Coronavirus Depression is increasing in the United States, in no small part due to COVID-19. According to recent reports, depressive symptoms are at least three times higher than they were before the pandemic hit, suggesting that the emotional cost of living through this time is enormous.
For those who are vulnerable to depression already, this time is even more fraught.
Al (whose name has been changed for privacy) suffered bouts of depression on and off for years, but had made the decision to go off of his medications near the end of 2019. Then COVID hit, and it was hard to keep his mood from plummeting.
“I have more depressive symptoms than I did a year ago—more negative feelings about my relationship, about friends, in general,” he says. “If your imagination runs to the negative, this apocalyptic scenario just confirms your negative bias about how things are and how things turn out.”
Similarly, Michelle was already going through relationship struggles and worrying about her child’s mental health before COVID hit. All of the changes the pandemic wrought exacerbated these stressors, making her feel depressed.
“Whatever else felt stable in my life got knocked out from under me, and there was nothing left that I felt I could count on,” she says. “My social life disappeared or changed beyond recognition, and I didn’t know what the future of my job was, either. I felt completely rudderless.”
To some extent, all of us may be at risk for coronavirus depression during the pandemic, says Nancy Liu, clinical professor at the University of California, Berkeley.
“You’re going to feel down. You’re going to feel a little hopeless or helpless,” she says. “You’re not going to be as eager to connect with people and are going to withdraw.” We should expect to feel anxious and depressed, as we would in any kind of disaster.
While we are all prone to feeling down these days, depression differs from normal sorrow or anxiety and is far more debilitating, says psychologist Shelby Harris, author of the book The Women’s Guide to Overcoming Insomnia. It persists, unrelenting, for weeks at a time and leads to an inability to function normally.
Problems with sleep, significant weight loss or gain, not being able to get out of bed, lacking motivation or sense of self-worth, and finding no enjoyment from everyday activities—these are signs that you may be entering a depressive state.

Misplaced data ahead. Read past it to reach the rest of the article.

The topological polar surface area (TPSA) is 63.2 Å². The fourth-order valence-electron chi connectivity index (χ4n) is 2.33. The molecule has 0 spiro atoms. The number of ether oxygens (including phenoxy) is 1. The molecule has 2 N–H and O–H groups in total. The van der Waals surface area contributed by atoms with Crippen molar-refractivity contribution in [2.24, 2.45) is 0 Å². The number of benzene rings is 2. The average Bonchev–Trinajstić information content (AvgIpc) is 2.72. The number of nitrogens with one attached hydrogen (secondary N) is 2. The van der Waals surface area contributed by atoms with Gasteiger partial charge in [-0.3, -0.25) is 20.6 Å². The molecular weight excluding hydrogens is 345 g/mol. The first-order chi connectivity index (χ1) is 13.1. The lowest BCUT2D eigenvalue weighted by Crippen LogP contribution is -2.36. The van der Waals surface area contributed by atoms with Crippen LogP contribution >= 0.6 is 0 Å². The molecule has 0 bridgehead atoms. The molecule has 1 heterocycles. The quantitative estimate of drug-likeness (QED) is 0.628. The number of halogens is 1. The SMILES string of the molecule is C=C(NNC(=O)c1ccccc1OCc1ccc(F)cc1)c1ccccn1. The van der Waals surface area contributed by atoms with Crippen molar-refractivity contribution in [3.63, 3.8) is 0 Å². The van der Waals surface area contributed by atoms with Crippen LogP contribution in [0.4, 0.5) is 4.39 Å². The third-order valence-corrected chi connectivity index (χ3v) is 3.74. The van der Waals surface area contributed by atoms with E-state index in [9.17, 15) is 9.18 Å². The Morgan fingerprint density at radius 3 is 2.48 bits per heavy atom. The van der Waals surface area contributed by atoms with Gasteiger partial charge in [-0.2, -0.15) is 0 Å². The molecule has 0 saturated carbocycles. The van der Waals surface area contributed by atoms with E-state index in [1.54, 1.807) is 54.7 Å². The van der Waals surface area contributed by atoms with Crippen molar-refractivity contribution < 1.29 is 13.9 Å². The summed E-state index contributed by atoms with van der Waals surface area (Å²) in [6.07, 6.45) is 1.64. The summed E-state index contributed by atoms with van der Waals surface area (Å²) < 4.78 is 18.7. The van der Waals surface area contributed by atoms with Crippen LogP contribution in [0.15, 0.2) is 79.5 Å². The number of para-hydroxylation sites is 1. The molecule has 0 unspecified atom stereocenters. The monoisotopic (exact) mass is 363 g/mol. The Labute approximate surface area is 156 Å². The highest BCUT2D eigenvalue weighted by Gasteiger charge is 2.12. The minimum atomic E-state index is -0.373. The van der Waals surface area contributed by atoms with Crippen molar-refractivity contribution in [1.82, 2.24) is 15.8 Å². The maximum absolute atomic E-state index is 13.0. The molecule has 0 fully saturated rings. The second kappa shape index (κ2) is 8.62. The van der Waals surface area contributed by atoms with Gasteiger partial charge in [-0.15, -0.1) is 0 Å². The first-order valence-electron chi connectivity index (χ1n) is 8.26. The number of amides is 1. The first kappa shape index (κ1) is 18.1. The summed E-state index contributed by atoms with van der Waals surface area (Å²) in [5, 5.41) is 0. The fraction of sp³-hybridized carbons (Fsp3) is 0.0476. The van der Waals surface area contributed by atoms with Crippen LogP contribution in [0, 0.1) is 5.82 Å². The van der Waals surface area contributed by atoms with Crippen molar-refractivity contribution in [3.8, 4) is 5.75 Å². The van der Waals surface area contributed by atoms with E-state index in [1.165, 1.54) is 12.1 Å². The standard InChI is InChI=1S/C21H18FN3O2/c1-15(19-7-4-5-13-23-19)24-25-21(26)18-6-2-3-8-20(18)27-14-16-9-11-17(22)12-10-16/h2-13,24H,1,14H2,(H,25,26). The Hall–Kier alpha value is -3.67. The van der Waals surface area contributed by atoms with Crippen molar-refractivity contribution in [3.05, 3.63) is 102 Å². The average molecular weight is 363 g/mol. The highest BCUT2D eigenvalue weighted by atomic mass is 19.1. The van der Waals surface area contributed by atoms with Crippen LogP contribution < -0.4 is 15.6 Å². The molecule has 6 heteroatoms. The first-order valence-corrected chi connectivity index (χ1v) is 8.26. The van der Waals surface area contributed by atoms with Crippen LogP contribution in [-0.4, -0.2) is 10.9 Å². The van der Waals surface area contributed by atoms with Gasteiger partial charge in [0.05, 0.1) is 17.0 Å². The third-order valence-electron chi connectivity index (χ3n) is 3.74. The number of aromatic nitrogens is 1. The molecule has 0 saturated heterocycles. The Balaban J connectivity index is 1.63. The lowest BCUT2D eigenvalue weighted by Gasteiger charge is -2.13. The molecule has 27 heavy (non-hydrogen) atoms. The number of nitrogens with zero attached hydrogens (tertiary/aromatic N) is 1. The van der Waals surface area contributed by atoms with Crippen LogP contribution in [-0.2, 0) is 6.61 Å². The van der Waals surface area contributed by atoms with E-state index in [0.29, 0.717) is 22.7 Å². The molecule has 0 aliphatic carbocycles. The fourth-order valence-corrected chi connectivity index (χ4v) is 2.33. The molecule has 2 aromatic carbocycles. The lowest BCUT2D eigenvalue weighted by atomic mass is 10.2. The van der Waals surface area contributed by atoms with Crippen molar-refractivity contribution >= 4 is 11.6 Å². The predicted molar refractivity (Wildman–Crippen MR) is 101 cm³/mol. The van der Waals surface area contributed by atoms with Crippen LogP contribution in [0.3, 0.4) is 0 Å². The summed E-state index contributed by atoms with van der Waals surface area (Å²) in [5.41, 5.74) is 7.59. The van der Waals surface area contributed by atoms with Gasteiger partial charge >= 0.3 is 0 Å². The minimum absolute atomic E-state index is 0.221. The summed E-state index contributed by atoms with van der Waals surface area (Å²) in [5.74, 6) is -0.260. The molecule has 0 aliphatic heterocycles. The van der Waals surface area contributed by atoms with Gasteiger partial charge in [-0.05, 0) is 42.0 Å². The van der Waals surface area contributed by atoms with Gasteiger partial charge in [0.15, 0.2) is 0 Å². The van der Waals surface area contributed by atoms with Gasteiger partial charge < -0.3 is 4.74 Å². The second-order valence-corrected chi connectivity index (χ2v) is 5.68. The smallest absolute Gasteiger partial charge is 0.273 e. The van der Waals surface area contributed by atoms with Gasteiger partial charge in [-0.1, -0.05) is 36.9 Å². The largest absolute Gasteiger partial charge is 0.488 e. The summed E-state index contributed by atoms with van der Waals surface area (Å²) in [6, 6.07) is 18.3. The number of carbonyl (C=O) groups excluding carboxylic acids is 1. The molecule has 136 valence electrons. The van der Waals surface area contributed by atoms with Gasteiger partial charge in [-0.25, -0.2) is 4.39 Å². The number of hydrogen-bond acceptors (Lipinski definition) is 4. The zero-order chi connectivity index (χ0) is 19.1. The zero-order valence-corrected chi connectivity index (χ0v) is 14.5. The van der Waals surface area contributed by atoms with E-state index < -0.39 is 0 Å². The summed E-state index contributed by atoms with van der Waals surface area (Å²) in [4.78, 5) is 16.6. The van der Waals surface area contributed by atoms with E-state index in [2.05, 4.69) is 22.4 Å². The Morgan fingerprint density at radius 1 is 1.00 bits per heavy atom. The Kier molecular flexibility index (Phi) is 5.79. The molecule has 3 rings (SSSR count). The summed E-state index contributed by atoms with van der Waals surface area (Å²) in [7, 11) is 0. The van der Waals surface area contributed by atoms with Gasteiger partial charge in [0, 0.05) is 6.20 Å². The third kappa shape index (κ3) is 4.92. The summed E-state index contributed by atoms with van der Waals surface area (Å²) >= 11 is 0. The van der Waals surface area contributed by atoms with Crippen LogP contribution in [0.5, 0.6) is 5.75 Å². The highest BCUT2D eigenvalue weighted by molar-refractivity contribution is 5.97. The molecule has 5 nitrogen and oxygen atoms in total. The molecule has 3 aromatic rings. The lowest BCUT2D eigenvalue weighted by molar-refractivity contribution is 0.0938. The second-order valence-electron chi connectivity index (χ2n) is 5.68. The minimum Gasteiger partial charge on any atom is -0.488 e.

“If you find you have trouble focusing, concentrating, or doing what you need to do in life because of these issues, consider having it assessed further,” she says.
Coronavirus depression can also be life-threatening when it becomes a precursor to suicide. Given the high price of depression, it’s important to understand what causes it, how to identify it, and the steps we can take to counter it. Here are some of the things we can do until the pandemic ends to look out for one another, manage coronavirus depression and stay healthier.
1. Get professional help
When Michelle started feeling deeply depressed, she knew she should be concerned, having experienced suicidal thoughts in the past. After her partner expressed concern, she called a therapist.
“That was step one,” she says. “I needed that outlet, to be able to talk to someone who I didn’t have to worry about burdening with my depressive thoughts.”
Liu encourages people to turn to therapy if depressed, because it can be very effective for overcoming mood disorders. But she bemoans the fact that many community clinics are overwhelmed right now, and some people lack the means to reach help.
“There’s just a huge need, but not everybody has access to secure Wi-Fi and Zoom to get remote treatment,” she says. “I worry that only a certain subset of the population is getting the services they need.”